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Narrative Essay
People say that a life flash before your eyes when you are about to die but my encounter
was different. Perhaps that was not death knocking at the door and that is why I saw nothing. I
certainly remember welcoming the idea of death. I was not afraid to die. I was eager to cross
over quickly and I remember searching for that light that people see. The after-life had to be
better than the present. The grim reaper in his cloak and musty breath had to be better than this
beast that lay on top of me. The grim reaper had to be friendly in the finality of his purpose,
unlike this being that had yielded to its sexual desires and decided to have its way with me not
knowing what next after his few seconds of pleasure.
When he was done, I was bitter. I was so mad that he did not choke me to death. I was
mad because I knew everyone would look at me differently. I was mad because he would just
continue with his life. I was mad that I wanted to kill him but I that moment all I did was the cry.
Cry! What use were tears when they could not erase what had already occurred? What use were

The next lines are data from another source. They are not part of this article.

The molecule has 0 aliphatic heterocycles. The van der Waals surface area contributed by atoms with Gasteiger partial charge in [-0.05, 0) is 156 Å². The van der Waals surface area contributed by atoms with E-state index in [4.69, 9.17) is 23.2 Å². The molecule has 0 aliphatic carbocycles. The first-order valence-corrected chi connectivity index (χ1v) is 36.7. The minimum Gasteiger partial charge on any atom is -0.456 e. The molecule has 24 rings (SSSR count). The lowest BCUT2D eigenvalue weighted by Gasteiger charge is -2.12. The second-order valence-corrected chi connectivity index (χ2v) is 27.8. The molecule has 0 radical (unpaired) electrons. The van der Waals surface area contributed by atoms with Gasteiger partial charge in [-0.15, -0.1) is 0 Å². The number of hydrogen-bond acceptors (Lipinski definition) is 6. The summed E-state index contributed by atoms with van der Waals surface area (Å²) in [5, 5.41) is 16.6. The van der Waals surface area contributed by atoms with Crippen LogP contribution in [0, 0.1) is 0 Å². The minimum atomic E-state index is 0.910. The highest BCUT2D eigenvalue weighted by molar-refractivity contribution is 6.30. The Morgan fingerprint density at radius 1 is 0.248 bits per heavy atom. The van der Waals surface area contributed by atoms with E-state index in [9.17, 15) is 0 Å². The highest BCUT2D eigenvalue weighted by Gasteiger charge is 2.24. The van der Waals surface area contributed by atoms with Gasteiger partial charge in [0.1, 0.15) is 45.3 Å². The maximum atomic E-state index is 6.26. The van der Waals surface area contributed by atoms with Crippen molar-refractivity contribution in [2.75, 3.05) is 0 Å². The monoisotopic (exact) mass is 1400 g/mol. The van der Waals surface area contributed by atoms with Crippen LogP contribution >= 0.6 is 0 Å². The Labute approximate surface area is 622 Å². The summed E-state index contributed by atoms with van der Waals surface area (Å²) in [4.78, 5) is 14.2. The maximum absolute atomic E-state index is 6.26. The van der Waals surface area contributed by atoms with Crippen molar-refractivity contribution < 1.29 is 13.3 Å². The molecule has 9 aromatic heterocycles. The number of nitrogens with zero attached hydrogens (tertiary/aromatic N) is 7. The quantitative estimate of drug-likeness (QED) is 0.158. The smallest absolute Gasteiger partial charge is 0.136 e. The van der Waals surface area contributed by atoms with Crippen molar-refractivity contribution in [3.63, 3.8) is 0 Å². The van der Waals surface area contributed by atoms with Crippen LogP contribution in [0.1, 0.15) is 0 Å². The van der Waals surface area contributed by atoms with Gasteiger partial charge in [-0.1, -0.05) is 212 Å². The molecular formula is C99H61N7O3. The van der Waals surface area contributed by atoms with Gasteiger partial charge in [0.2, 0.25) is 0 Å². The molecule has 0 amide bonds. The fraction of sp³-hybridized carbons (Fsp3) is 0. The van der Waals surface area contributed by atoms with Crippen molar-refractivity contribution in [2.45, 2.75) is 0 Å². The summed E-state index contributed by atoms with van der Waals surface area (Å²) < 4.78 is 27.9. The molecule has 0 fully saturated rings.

tears when they could not clean me off his stench? What use was it crying over things that could
not be undone? Every strand of my DNA wanted him dead yet there I lay crying as I watched
him leave. He left me there whistling to the tune of my tears with a kick in his step and I did
nothing!
I finally got to be the damsel in distress. A stranger found me took me to the hospital and
I finally narrated what had happened in that dingy room. Yes, he was arrested and yes, they
celebrated me for being brave enough to speak up but they all looked at me differently. They
took me to a shrink to help me re-adjust to their shifty eyes filled with pity and confusion almost
blaming me for putting myself in such a position. They were sure that was what compassion for
me looked like. Apparently, he had done it before but I was the only one who had the guts to
speak out.
Truth be told, if I w...